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Promoting sustainable consumption and healthy eating: A comparative study among public schools in Denmark, Germany, Finland & Italy

He, Chen and Mikkelsen, Bent Egberg (2010) Promoting sustainable consumption and healthy eating: A comparative study among public schools in Denmark, Germany, Finland & Italy. Workshop at: Linking Health, Equity & Sustainability in Schools CICG, Geneva, July 10-11, 2010. [Unpublished]

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Summary

Since the Ottawa charter on the importance of health promotion in settings the school has been
named as one of the most important arenas for interventions to promote physical activity and
healthy eating. Especially the school food service has been the object of a change agenda that has
been named the European school food revolution. This revolution is characterized not only
attempts to promote healthy eating but also by attempts to make food supply and consumption
more sustainable by integrating organic procurement policies. The current study aims at
investigating how these two agendas work together. Do they compete or do they go hand in hand
as previous studies suggest? And if this is the case does organic food schemes at school and related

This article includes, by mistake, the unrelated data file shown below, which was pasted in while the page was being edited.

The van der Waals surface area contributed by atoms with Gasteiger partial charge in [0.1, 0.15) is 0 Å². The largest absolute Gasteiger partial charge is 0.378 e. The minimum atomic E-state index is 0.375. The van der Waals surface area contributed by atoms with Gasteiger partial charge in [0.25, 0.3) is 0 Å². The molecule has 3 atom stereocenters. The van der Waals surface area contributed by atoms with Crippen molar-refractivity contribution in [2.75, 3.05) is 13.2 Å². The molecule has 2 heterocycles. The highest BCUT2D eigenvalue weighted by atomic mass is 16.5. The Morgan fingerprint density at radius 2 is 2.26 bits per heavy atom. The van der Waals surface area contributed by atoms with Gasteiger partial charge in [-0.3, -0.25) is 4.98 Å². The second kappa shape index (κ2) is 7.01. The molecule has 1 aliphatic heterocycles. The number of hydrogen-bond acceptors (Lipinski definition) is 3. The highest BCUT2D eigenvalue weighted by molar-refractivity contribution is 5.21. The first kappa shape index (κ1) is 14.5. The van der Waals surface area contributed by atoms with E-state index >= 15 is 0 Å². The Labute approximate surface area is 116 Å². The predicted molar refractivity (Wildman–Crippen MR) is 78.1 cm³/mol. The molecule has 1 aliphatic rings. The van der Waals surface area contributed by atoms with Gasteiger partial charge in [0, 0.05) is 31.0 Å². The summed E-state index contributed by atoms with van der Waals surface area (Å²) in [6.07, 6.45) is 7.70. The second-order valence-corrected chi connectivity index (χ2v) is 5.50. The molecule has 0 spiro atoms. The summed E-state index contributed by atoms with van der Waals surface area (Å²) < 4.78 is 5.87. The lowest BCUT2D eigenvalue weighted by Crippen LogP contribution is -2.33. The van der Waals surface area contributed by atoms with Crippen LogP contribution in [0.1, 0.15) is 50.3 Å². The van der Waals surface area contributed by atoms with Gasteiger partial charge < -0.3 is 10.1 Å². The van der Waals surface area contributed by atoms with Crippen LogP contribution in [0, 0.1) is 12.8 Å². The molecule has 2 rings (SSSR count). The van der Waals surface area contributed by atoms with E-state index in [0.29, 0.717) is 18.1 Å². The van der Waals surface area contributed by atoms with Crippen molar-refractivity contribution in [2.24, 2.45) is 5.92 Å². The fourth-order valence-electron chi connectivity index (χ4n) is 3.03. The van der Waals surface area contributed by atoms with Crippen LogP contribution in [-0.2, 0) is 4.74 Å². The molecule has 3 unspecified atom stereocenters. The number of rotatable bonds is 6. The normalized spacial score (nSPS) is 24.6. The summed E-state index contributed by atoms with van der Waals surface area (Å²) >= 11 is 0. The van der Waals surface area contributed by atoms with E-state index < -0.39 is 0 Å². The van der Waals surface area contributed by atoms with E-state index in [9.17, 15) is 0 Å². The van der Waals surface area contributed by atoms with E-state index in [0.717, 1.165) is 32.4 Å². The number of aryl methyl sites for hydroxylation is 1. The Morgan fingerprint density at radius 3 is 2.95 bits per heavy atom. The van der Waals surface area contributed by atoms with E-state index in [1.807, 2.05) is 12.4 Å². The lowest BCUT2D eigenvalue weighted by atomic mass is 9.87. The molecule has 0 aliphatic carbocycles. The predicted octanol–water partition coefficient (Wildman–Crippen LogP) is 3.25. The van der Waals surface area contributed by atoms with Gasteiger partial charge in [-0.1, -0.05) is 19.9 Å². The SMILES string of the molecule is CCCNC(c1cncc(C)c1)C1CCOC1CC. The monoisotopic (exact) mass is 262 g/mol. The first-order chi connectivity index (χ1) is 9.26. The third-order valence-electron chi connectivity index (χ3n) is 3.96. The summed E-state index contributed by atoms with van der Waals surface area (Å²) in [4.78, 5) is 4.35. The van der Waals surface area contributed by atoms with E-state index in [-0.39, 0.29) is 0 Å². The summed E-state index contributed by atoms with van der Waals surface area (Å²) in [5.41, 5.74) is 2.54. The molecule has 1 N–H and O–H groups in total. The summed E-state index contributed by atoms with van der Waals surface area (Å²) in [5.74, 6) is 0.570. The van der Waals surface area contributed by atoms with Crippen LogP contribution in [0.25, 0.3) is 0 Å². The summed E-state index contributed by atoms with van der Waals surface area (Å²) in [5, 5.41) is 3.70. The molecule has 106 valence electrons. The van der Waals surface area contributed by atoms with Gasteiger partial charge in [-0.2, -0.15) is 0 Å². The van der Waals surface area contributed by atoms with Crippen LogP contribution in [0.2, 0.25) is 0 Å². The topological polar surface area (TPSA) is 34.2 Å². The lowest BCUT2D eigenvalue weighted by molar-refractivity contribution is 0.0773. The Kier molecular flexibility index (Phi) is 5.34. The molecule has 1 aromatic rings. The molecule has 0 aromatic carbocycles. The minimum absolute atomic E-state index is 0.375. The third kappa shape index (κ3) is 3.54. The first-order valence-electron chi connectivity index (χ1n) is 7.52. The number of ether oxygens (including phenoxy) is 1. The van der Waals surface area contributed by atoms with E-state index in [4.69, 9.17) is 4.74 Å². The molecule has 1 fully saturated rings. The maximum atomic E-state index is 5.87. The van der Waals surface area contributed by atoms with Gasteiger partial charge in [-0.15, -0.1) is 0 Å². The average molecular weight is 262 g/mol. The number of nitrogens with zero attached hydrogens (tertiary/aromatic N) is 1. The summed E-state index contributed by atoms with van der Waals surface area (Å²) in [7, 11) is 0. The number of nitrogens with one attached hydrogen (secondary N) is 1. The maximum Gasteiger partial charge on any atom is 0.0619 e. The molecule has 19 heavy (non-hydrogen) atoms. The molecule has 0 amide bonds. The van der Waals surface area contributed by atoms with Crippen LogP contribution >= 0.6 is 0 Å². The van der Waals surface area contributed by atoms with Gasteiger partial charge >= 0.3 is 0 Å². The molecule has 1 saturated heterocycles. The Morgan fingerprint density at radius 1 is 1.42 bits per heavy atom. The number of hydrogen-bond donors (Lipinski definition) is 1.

curricular activities then induce healthier eating behaviours among children? The research that is
part of the iPOPY study was conducted among school food coordinators in public
primary/secondary schools (children age from 6 to 15 years old) in Denmark, Germany, Finland and
Italy. The study was initiated in Denmark, and subsequently performed in the other three countries
through a web‐based questionnaire. The questionnaire was translated and adapted to fit the
different languages and food cultures. The questionnaire researched the attitude, policies and
serving practices regarding promoting organic foods and healthy eating habits through school food
service and classroom activities. The data suggest that schools with organic supply tend to develop
organisational environments that a more supportive for healthy eating than their non organic
counterparts. However the results were only significant for Denmark and Italy, In Germany results
were significant in some cases where as for Finland there were no differences or results were
contradictory. The findings suggest the school food revolution is driven by different agendas but
that awareness raising on nutrition and sustainability issues seems to be an important feature of
many change processes. Findings also suggest that the two agendas although separated in the
scientific literature is much more integrated in the everyday life perspective of school practitioners


EPrint Type:Conference paper, poster, etc.
Type of presentation:Workshop
Keywords:iPOPY, school meals, Denmark, Germany, Finland, Italy, school food policy
Subjects: Food systems > Food security, food quality and human health
Food systems
Knowledge management > Education, extension and communication
Research affiliation: European Union > CORE Organic > iPOPY
Related Links:http://www.agrsci.dk/ipopy
Deposited By: He, Mrs Chen
ID Code:17325
Deposited On:25 Aug 2010 13:22
Last Modified:25 Aug 2010 13:27
Document Language:English
Status:Unpublished
Refereed:Not peer-reviewed
Additional Publishing Information:Bent Egberg Mikkelsen lead a workshop on July 10:
WS no. 13. Promoting sustainable consumption and nutrition:
Experiences in Denmark, Germany, Finland and Italy (E, D)

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